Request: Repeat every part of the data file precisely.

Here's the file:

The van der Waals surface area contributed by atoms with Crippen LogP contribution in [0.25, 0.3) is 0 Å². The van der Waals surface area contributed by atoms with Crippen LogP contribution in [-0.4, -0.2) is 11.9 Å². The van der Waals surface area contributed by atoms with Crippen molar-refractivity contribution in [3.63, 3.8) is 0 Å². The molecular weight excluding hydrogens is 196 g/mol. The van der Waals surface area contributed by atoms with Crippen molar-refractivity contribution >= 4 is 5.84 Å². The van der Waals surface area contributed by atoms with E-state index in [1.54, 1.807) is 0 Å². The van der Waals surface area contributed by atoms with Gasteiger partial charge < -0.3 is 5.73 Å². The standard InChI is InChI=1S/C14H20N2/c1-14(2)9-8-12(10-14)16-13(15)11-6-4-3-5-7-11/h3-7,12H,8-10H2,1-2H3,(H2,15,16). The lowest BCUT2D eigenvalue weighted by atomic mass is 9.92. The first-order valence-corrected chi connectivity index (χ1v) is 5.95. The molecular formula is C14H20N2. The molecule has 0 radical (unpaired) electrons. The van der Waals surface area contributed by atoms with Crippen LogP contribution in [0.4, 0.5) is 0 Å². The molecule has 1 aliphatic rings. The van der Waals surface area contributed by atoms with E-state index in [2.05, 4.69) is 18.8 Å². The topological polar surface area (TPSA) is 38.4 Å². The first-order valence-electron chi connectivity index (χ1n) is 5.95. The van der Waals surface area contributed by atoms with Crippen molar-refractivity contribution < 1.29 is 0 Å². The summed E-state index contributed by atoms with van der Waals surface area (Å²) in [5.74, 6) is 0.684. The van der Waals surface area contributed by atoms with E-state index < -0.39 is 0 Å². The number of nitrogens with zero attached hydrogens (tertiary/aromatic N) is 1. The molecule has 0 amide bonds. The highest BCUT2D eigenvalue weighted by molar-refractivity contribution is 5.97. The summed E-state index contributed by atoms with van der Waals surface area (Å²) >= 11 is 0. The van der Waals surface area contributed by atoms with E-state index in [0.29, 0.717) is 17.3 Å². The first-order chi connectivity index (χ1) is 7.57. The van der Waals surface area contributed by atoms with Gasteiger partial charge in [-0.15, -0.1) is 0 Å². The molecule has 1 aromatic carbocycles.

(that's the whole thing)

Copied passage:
The van der Waals surface area contributed by atoms with Crippen LogP contribution in [0.25, 0.3) is 0 Å². The van der Waals surface area contributed by atoms with Crippen LogP contribution in [-0.4, -0.2) is 11.9 Å². The van der Waals surface area contributed by atoms with Crippen molar-refractivity contribution in [3.63, 3.8) is 0 Å². The molecular weight excluding hydrogens is 196 g/mol. The van der Waals surface area contributed by atoms with Crippen molar-refractivity contribution >= 4 is 5.84 Å². The van der Waals surface area contributed by atoms with E-state index in [1.54, 1.807) is 0 Å². The van der Waals surface area contributed by atoms with Gasteiger partial charge < -0.3 is 5.73 Å². The standard InChI is InChI=1S/C14H20N2/c1-14(2)9-8-12(10-14)16-13(15)11-6-4-3-5-7-11/h3-7,12H,8-10H2,1-2H3,(H2,15,16). The lowest BCUT2D eigenvalue weighted by atomic mass is 9.92. The first-order valence-corrected chi connectivity index (χ1v) is 5.95. The molecular formula is C14H20N2. The molecule has 0 radical (unpaired) electrons. The van der Waals surface area contributed by atoms with Crippen LogP contribution in [0.4, 0.5) is 0 Å². The molecule has 1 aliphatic rings. The van der Waals surface area contributed by atoms with E-state index in [2.05, 4.69) is 18.8 Å². The topological polar surface area (TPSA) is 38.4 Å². The first-order valence-electron chi connectivity index (χ1n) is 5.95. The van der Waals surface area contributed by atoms with Crippen molar-refractivity contribution < 1.29 is 0 Å². The summed E-state index contributed by atoms with van der Waals surface area (Å²) in [5.74, 6) is 0.684. The van der Waals surface area contributed by atoms with E-state index < -0.39 is 0 Å². The number of nitrogens with zero attached hydrogens (tertiary/aromatic N) is 1. The molecule has 0 amide bonds. The highest BCUT2D eigenvalue weighted by molar-refractivity contribution is 5.97. The summed E-state index contributed by atoms with van der Waals surface area (Å²) >= 11 is 0. The van der Waals surface area contributed by atoms with E-state index in [0.29, 0.717) is 17.3 Å². The first-order chi connectivity index (χ1) is 7.57. The van der Waals surface area contributed by atoms with Gasteiger partial charge in [-0.15, -0.1) is 0 Å². The molecule has 1 aromatic carbocycles.